And Now, A Word From Your Unintentional Tech Support Lady.

Every once in a while, I’ll have some thing that I’m doing where I can’t figure it out, but then it becomes A THING that I am convinced I can make work on my own. I call these situations “personal challenge” because I WILL CONQUER THE SEEMINGLY IMPOSSIBLE. This happens from anything to riding a shuttle train at the airport that rocks all over the place, where I refuse to hold on to the railing and instead stand in the middle of the car and “surf” the motion without falling (so far with great success), to having something wrong with technology that I am determined to figure out without one of those “Genius Bar” people helping me. This was the case yesterday when I turned on my iPad for the first time in about 3 years.

After letting the thing charge for an hour because BOY, was that battery dead, I was able to turn on the power. I’ve never used this thing for much (as you can tell by the fact that it just sat for 3 years) but we’re going on a trip tomorrow and I wanted to rent some movies to put on it and have games to play. I noticed some old pictures in the photo section that I wanted to be sure to save (pictures of our pups and a bunch from when Wil and I went to Australia 3 years ago) so first, I connected it to my desktop to move the photos there in case something went horribly wrong and I accidentally deleted them. (Did I mention I’m not very good at the technologies? Because deleting something important is somehow one of my Super Powers.)

The first thing that popped up on the iPad after transferring the photos was to log in to iCloud. On my phone, desktop, and laptop, I had long ago changed the email associated with my iCloud account and updated the password. The email that kept popping up for iCloud on my iPad was an old Yahoo! account that I got rid of close to three years ago. This is where the problems started. I couldn’t remember the password so I couldn’t get into it to change the email or even sign out of iCloud. I couldn’t use the “I forgot my password” link because the options were to send it to the email it was associated with (according to my iPad, the old Yahoo! address) and when I tried to recover the password by answering the security questions which started with my birthdate, it kept telling me that wasn’t my birthday and it didn’t match their records, so no bueno. Not those exact words, but close. After multiple attempts to figure this out, I asked people on Twitter if they knew how to fix this. I had tons of suggestions but nothing was working. I even had someone who used to work at the Genius Bar at Apple try to walk me through accessing this without success. She sent me a link to steps you can take via changing the email address on FaceTime and the messages part which should then update it in iCloud. It allowed me to do this for the other two but wouldn’t do that for iCloud. ARGH!! I tried stupid things like turning it off and then back on again, and even blowing in the connector like an Atari cartridge to make it work. NOTHING. Wil tried to help me fix it and when that didn’t work, he Googled ways to do this, all still without success. And that’s when this became PERSONAL CHALLENGE.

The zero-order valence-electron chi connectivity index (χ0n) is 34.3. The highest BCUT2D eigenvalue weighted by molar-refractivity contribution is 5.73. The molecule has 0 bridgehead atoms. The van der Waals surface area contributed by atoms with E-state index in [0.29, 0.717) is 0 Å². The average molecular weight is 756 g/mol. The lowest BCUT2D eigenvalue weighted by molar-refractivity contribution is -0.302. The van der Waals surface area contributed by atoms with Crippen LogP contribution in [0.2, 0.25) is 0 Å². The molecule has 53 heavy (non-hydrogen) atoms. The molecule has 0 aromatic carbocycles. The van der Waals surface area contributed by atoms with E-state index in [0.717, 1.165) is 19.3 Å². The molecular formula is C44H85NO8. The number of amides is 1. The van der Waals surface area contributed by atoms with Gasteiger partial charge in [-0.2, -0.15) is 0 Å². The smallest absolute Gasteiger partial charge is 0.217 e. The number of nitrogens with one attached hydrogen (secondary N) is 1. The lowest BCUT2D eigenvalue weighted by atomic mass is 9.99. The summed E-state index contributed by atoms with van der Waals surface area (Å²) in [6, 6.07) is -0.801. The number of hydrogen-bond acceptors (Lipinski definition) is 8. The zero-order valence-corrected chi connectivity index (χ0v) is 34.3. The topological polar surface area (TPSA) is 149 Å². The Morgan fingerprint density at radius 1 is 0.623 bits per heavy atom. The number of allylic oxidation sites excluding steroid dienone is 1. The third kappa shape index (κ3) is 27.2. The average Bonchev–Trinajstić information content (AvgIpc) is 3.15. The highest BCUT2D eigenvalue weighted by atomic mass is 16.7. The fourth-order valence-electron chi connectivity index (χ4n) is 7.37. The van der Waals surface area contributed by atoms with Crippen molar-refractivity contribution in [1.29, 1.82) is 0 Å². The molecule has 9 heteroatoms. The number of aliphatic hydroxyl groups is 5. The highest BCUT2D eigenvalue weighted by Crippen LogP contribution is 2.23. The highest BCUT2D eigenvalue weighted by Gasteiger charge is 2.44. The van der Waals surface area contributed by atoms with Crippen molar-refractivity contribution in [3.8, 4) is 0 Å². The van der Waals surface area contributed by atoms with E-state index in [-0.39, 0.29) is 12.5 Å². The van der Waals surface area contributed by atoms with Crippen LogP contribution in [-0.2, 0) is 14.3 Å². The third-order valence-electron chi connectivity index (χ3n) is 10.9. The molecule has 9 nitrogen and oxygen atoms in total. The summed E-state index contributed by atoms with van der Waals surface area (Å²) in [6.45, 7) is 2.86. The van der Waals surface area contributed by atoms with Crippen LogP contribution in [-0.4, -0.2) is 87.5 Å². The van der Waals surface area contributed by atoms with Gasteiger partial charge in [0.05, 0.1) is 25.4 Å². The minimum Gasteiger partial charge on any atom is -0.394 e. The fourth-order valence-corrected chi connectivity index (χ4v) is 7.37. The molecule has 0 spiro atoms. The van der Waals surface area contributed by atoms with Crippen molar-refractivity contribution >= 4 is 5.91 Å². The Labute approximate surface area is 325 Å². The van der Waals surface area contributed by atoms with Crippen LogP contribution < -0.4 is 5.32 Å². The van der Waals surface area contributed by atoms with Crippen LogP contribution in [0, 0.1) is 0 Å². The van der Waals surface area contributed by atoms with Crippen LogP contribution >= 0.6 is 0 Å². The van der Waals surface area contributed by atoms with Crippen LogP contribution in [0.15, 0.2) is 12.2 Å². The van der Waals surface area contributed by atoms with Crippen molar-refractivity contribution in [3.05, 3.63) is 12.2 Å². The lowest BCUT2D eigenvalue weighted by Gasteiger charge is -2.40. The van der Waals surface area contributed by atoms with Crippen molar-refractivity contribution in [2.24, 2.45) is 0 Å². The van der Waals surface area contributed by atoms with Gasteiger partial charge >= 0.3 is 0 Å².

I logged on to the iCloud website to manage my account. There, it showed that my home computers, my cell phone, and my iPad were all connected to my iCloud account. It also showed my correct email address and password. I tried changing my password in the hopes that it would update on all of the devices which worked for the others BUT NOT ON MY IPAD. On the site, it gives the option to remove a device, so I clicked on the iPad icon and it should have removed it from iCloud. According to the account on their site it was removed, but according to the iPad, it was still connected to it by my DAMN YAHOO! ACCOUNT. I even did the “restore/recovery” thing which basically is like a force quit when your device is being funky. I did that THREE times while it was connected to my desktop, as I was instructed to do. NOTHING. It was restored (as in reset) but it still had the same old Yahoo! account attached to it. After three hours of dealing with this thing without success (and nearly wanting to drop kick it into a fire pit) I walked away from it, accepting defeat on my personal challenge, with the plan to take it to the goddamn “Genius Bar” at Apple so they could do one tiny thing and proclaim “Fixed!” while I stand there and scowl at my iPad, which is surely laughing at my failure.

With all the suggestions being sent to me, somehow at least one of them had to work. I had tried them all individually without success. I was taking a shower when I thought “maybe a combination of all of these suggestions being done at the same time is the solution.” I jumped out of the shower, raced into my office, turned off the power on my iPad (which I had already done multiple times) and connected the iPad to my desktop again while holding down the “home” button on the iPad (which, like I said, had been working like a force quit restore option the last 3 times I did this.) While still holding that button down, I logged onto the iCloud site on my desktop. There, for whatever reason, it again showed my iPad attached to my account so I deleted it yet another time but this time, it allowed me to go through steps to wipe out the entire iPad and start new. YAAASSSSS. I don’t know why it wasn’t allowing me to do that before and just kept treating it like it was restoring everything while keeping all of my info and apps, but this time it worked!

I get that these things are in place for security reasons and that one of the ways to maintain the security is that connecting the iPad to my computer told it that it was my device. The only thing I could think was maybe because it sat for so long, it was just a little slow to catch up to what I was trying to do with it. Whatever the reason, I got it to do what I wanted it to do, and that felt pretty damn good.